Fill cove with dredged material
Years ago when the state decided to create a lake instead of an estuary, one of the decisions must have been to eliminate the twice daily stench of a mud flat throughout downtown Olympia.
Looking at old pictures of the shacks on the shores at high tide, I’m sure Olympia’s general public favored a lake instead of an estuary. Others may have wanted a reflecting pool to show off the Capitol buildings.
In previous years, the flushing of Capitol Lake using saltwater at high tide was done to kill the weeds and accumulation of algae, etc.
The dam at Tumwater Falls Park was originally built to provide the pressure for electrical generation used by the city of Tumwater and by some small industries.
Today, silt has filled this area almost to the top. Nothing has been said about dredging this deposit which probably would provide enough storage capacity for future accumulation of silt for the next 20+ years.
Future: I propose that Percival Cove be changed to a future park by dredging the upper lake area into the cove, and it could become Percival Park.
This area would have a view of the State Capitol and the lake. I see no environmental impact on this area since it is no longer used for raising salmon fry, and the only transient recently was a lone white swan in the area.
RONALD WALTER, Olympia
Insurers scoring huge profits
Health insurance companies have been unbelievably brazen lately.
Recent Health and Human Services data shows that last year, as working families struggled with unemployment and rising health care costs, the five largest health insurance companies — WellPoint, UnitedHealth Group, Cigna, Aetna and Humana — took in combined profits of $12.2 billion, up 56 percent over 2008.
WellPoint just announced more than $2.7 billion in profits last quarter. Insurance CEOs continued to rake in annual compensation in the range of $20 million to $24 million.
In spite of their record profits, the large insurers are announcing premium increases by as much as 39 percent. They simply don’t care that the cost of health care already is unaffordable for millions of Americans, and driving many into bankruptcy.
The only proposal that shows promise to reduce rates is a public option. It will loosen the control these companies have over us. It will reduce their power to exploit us.
Our president, and our Congressmen/women need to know we appreciate their efforts so far to bring about health care reform.
We want them to hang in there and get it done right without capitulating to the big insurance companies and their members of Congress.
CAROL WILSON, Olympia
Helicopter pilot worthy of adulation
You’re a 19-year-old kid. You’re critically wounded and dying in the jungle in the Ia Drang Valley Vietnam on 11-14-1965. Your infantry unit is outnumbered 8-1, and the enemy fire is so intense, from 100 or 200 yards away, that your own infantry commander has ordered the MediVac helicopters to stop coming in. You’re lying there, listening to the enemy machine guns and you know you’re not getting out.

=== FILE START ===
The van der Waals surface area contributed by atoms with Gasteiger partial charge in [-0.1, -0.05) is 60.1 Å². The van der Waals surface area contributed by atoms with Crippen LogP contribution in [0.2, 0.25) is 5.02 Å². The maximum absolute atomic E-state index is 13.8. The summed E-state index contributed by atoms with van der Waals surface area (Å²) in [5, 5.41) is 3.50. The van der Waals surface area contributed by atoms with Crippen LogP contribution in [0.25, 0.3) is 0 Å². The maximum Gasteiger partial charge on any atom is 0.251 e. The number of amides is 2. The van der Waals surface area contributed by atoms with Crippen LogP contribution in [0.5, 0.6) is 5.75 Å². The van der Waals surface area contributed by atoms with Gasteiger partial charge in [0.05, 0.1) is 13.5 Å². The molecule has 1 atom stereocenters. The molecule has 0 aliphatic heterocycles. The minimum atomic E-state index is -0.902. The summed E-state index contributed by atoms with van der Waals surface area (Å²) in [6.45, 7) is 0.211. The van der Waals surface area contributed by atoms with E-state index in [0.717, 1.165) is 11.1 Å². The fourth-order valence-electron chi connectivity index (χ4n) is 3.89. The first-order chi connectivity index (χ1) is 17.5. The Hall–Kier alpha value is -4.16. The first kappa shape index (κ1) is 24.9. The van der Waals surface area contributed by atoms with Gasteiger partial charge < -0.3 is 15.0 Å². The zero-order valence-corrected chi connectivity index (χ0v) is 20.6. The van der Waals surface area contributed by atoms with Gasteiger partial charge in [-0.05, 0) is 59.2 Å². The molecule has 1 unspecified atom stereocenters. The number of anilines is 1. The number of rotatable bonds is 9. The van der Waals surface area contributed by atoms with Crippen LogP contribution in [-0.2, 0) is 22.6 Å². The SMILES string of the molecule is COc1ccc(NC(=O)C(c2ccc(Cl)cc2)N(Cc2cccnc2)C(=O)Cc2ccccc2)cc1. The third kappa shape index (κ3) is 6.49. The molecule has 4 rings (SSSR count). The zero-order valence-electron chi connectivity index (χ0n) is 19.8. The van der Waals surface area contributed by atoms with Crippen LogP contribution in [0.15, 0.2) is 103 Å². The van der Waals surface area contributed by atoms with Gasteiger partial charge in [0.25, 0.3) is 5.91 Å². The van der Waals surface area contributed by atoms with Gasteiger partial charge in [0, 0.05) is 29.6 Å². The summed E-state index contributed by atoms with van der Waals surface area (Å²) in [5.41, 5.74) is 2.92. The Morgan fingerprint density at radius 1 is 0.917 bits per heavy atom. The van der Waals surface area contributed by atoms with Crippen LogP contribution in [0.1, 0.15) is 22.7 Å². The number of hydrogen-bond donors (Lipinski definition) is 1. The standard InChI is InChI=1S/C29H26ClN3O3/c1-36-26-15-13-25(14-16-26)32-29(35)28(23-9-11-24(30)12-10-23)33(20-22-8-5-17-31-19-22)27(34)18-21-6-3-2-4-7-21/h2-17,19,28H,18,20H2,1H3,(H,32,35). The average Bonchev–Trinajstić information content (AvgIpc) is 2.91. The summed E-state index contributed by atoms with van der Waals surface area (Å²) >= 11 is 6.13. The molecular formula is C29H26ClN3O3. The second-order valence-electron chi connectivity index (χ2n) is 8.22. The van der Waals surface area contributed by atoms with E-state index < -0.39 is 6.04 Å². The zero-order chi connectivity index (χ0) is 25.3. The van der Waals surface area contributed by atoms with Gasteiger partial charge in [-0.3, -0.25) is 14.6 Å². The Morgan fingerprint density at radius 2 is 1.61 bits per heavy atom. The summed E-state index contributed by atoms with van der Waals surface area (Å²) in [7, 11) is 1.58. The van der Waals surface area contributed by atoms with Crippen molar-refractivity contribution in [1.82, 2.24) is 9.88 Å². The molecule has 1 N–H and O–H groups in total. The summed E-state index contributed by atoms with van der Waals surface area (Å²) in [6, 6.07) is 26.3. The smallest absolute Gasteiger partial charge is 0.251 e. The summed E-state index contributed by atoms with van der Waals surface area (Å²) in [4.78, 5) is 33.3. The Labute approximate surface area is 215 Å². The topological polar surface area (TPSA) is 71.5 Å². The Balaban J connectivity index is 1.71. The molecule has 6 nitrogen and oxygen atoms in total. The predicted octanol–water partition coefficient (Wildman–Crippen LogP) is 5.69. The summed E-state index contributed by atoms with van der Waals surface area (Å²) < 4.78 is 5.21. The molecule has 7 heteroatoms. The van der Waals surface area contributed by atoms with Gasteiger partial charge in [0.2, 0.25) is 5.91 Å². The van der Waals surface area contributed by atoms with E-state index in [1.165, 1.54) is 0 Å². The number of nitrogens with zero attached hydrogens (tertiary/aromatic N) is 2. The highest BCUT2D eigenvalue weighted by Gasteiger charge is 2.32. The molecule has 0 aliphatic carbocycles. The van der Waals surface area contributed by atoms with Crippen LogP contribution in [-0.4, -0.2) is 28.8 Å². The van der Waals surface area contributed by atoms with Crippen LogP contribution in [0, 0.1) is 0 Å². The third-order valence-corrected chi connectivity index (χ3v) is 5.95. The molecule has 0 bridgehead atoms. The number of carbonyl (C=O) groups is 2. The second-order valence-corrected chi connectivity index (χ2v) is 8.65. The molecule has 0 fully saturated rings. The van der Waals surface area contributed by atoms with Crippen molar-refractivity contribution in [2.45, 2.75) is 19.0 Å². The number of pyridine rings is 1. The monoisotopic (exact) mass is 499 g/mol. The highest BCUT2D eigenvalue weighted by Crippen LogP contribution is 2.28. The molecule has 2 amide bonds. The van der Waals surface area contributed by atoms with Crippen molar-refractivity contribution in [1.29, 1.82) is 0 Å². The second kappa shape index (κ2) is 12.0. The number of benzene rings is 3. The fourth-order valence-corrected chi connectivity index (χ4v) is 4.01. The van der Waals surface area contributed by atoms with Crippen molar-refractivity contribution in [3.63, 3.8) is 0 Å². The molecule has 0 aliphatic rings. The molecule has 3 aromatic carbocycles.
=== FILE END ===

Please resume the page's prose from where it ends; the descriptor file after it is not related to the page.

Your family is halfway around the world, and you’ll never see them again. You know this is the day.
Then, you hear the faint sound of a helicopter. You look up to see an unarmed Huey without MediVac markings. Ed Freeman is coming for you. He’s not a MediVac so it’s not his job. He’s coming anyway.
And he drops it in and sits there in the machine gun fire, as they load two or three of you on board.
Then he flies you up and out through the gunfire to the waiting doctors and nurses. And, he keeps coming back — 13 more times. He took about 30 of you and your buddies out who would never have gotten out otherwise.
Medal of Honor recipient Ed Freeman, died on Feb. 17 at the age of 80 in Boise, Idaho.
May God rest his soul.
I bet you didn’t hear about this hero’s passing, but we’ve sure seen a whole bunch about Tiger Woods.
Medal of Honor winner Ed Freeman — a hero!
Shame on the American media.
ROBERT BLACKSTONE, Olympia
We are on a path of destruction
It’s 2010 and our planet is adding 80 million people a year to its current 6.5 billion inhabitants. By 2050 we will have 9 billion inhabitants. This exponential growth is totally unlimited, uncoordinated, competitive, shortsighted and unsustainable.
While most people are unconcerned about this phenomenal growth, they should be concerned about the exponential increase in pollution that it is causing. All of the life sustaining cycles of carbon, water, oxygen, vegetation and other elements required for our survival are being altered by our wastes. Still not concerned? Maybe that’s just as well, because the truth be known, there is no solution to this global challenge.
Let’s face it. We are facing self destruction. Our growing numbers and environmental indifference make it impossible to adjust our growth and lifestyles needed to become sustainable. We are on a downward spiral into a massive worldwide specter of suffering, conflict and destruction.
Rising prices, shortages of food, water, and energy in conjunction with massive storms, heat waves, crop failures, fires and flooding will result in massive extinctions, relocations, starvation, disease and anarchy. People will revert to instinctual survival modes and eventually biological or nuclear weapons will be unleashed ending all hope for our survival.
So go ahead folks, have 10 kids, enjoy your SUVs, mansions and throwaway society. It’s what free and independent people do.
JAMES L. PACKARD, Olympia